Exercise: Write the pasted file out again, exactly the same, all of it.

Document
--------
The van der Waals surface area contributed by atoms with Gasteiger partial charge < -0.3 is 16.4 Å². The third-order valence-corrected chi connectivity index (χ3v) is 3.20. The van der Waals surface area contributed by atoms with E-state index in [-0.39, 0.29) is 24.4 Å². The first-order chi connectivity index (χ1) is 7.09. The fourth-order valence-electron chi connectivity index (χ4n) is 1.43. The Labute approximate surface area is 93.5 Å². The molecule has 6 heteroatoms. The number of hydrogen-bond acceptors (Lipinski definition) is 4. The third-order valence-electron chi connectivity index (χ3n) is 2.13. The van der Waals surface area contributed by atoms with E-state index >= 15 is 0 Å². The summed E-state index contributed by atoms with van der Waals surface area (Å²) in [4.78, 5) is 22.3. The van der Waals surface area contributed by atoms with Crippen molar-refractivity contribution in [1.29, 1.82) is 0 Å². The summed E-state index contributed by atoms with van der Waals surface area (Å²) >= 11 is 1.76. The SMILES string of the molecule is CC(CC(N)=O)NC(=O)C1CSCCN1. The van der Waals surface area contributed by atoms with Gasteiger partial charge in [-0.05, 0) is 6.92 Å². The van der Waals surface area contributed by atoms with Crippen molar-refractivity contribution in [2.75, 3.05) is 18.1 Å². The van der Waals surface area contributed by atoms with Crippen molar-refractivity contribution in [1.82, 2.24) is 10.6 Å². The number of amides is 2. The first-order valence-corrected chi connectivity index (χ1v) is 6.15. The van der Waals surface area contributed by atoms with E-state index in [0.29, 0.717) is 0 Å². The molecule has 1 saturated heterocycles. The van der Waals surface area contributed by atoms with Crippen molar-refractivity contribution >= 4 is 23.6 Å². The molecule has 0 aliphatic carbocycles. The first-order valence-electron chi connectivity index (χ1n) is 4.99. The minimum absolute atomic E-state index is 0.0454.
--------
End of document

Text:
The van der Waals surface area contributed by atoms with Gasteiger partial charge < -0.3 is 16.4 Å². The third-order valence-corrected chi connectivity index (χ3v) is 3.20. The van der Waals surface area contributed by atoms with E-state index in [-0.39, 0.29) is 24.4 Å². The first-order chi connectivity index (χ1) is 7.09. The fourth-order valence-electron chi connectivity index (χ4n) is 1.43. The Labute approximate surface area is 93.5 Å². The molecule has 6 heteroatoms. The number of hydrogen-bond acceptors (Lipinski definition) is 4. The third-order valence-electron chi connectivity index (χ3n) is 2.13. The van der Waals surface area contributed by atoms with E-state index >= 15 is 0 Å². The summed E-state index contributed by atoms with van der Waals surface area (Å²) in [4.78, 5) is 22.3. The van der Waals surface area contributed by atoms with Crippen molar-refractivity contribution in [1.29, 1.82) is 0 Å². The summed E-state index contributed by atoms with van der Waals surface area (Å²) >= 11 is 1.76. The SMILES string of the molecule is CC(CC(N)=O)NC(=O)C1CSCCN1. The van der Waals surface area contributed by atoms with Gasteiger partial charge in [-0.05, 0) is 6.92 Å². The van der Waals surface area contributed by atoms with Crippen molar-refractivity contribution in [2.75, 3.05) is 18.1 Å². The van der Waals surface area contributed by atoms with Crippen molar-refractivity contribution in [1.82, 2.24) is 10.6 Å². The number of amides is 2. The first-order valence-corrected chi connectivity index (χ1v) is 6.15. The van der Waals surface area contributed by atoms with E-state index in [0.29, 0.717) is 0 Å². The molecule has 1 saturated heterocycles. The van der Waals surface area contributed by atoms with Crippen molar-refractivity contribution >= 4 is 23.6 Å². The molecule has 0 aliphatic carbocycles. The first-order valence-electron chi connectivity index (χ1n) is 4.99. The minimum absolute atomic E-state index is 0.0454.